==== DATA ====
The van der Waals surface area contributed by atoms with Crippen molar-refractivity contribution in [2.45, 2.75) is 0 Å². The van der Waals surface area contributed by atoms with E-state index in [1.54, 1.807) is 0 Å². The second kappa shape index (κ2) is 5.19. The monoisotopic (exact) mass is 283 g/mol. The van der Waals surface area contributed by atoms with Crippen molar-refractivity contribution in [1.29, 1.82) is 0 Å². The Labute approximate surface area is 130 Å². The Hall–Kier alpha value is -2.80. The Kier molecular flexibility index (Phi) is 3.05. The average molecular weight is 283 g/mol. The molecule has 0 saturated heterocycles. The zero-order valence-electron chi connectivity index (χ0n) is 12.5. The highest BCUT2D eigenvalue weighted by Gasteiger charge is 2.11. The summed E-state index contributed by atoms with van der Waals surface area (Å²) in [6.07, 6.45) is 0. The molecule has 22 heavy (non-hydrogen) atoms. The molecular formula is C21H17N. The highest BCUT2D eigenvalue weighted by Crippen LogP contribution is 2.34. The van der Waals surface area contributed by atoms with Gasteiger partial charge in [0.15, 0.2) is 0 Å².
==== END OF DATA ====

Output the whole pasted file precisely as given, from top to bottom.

The van der Waals surface area contributed by atoms with Crippen molar-refractivity contribution in [2.45, 2.75) is 0 Å². The van der Waals surface area contributed by atoms with E-state index in [1.54, 1.807) is 0 Å². The second kappa shape index (κ2) is 5.19. The monoisotopic (exact) mass is 283 g/mol. The van der Waals surface area contributed by atoms with Crippen molar-refractivity contribution in [1.29, 1.82) is 0 Å². The Labute approximate surface area is 130 Å². The Hall–Kier alpha value is -2.80. The Kier molecular flexibility index (Phi) is 3.05. The average molecular weight is 283 g/mol. The molecule has 0 saturated heterocycles. The zero-order valence-electron chi connectivity index (χ0n) is 12.5. The highest BCUT2D eigenvalue weighted by Gasteiger charge is 2.11. The summed E-state index contributed by atoms with van der Waals surface area (Å²) in [6.07, 6.45) is 0. The molecule has 22 heavy (non-hydrogen) atoms. The molecular formula is C21H17N. The highest BCUT2D eigenvalue weighted by Crippen LogP contribution is 2.34. The van der Waals surface area contributed by atoms with Gasteiger partial charge in [0.15, 0.2) is 0 Å².